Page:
Luke Stratton’s Video Experience

Posted on October 1, 2019

On Saturday, April 27, Dopapod ended a year long hiatus with a show at the iconic Capitol Theatre outside New York City. Fans of the progressive jam band weren’t disappointed, as they unleashed a new song that they conjured up in their year away from touring.

The Capitol Theatre show also represented a new creative venture for Luke Stratton, the band’s longtime lighting designer and audio engineer. Stratton, who has been with Dopapod for 10 years, journeying with them from working small clubs to playing before 30,000 people at festivals, was a committed “lighting guy,” determined not to mix video into his shows. That all changed though during his clients’ hiatus when he worked as the lighting director on the video-rich Smashing Pumpkins shows.

Through this experience, and his contacts with other LDs who ran multimedia designs, Stratton decided to use the Capitol Theatre appearance as an opportunity to introduce video into his own show.

We were impressed with the quality of this touring LD’s first foray into video. His experience, we believed, could hold valuable lessons for other designer/directors who were looking at expanding their creative horizons with video. With this in mind, we caught up with Stratton to talk about his video experience.

Before this gig at the Capitol Theatre, had you ever used video in your shows?
“I’d never used video on a Dopapod show before. Historically, I’d always been pretty opposed to the idea. I don’t usually favor shows where the designers are telling me what to think, or even worse, when I feel like I’m watching a big TV. But I started to see some cool stuff by LDs like Andi Watson with Radiohead and Greg Ellis with Pretty Lights. They’ve both done things that are more like using video as light rather than filmed content. Then the guy who really put me over the top on using video for live shows was Sachem Arvidson with The Flaming Lips. I was working a festival that they played at, and he blew me away so much that I interviewed him for my own podcast, The Light Side. After that, I was hooked.”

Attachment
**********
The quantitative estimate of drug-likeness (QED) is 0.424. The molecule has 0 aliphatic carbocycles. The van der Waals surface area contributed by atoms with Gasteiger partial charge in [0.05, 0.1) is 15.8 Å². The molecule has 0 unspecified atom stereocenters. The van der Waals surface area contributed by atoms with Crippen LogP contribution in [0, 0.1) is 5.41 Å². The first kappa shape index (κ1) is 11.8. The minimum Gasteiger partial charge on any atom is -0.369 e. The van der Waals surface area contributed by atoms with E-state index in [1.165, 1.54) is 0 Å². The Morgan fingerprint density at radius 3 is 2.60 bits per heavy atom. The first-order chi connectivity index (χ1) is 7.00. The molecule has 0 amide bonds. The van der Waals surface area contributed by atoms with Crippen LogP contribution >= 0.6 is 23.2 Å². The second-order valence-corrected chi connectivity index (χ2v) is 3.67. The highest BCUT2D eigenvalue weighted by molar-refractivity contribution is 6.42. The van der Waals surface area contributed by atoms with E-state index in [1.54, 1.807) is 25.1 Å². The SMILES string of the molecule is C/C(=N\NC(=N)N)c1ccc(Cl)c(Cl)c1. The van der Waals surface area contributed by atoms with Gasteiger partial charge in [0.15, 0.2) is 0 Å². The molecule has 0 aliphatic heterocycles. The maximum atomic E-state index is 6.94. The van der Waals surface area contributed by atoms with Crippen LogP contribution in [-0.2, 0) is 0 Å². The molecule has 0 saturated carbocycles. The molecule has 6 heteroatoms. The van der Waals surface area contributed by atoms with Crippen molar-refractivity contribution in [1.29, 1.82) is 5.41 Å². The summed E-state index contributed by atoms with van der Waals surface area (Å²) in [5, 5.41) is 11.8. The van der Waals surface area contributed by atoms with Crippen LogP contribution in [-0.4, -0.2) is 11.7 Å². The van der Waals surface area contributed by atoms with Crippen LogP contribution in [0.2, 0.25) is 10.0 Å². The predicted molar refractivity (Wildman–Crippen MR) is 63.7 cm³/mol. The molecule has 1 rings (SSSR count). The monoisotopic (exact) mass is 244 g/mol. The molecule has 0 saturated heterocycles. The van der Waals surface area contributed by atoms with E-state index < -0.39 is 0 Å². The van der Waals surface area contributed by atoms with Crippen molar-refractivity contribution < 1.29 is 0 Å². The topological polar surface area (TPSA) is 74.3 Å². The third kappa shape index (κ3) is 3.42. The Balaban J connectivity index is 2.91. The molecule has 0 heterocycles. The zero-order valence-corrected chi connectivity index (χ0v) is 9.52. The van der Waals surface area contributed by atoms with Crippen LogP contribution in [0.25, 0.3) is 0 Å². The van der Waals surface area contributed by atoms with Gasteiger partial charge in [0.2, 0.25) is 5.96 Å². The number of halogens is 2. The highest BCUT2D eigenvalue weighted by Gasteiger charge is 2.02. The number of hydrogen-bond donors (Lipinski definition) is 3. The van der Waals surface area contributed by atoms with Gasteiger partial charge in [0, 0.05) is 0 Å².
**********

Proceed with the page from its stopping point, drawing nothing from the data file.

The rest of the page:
Once you were hooked, what made you decide to incorporate video into this particular show at the Capitol Theatre?
“So, Dopapod took 2018 off, and through a cool chain of events that actually stemmed from my podcast, I ended up as the Lighting Director for the Smashing Pumpkins. Their arena tour that year had a ton of video content, so I had a crash course in programming video. On the arena and subsequent fall theater tour we fired playback and effects on the video from the lighting console, so I really got a handle on how it all pieced together.

“Between my experience on Smashing Pumpkins and the inspiration from Sachem and the Flaming Lips, I was ready to give my own video a try. When Dopapod ended their hiatus, we picked the Capitol Theatre for the comeback show. As it turns out, the Cap has an awesome projection system built into the venue. The walls and the proscenium and dome are all projection mapped. Having been there with The Motet the year prior, I knew we just had to use the system. However, I also knew I didn’t want to use the venue’s stock content.”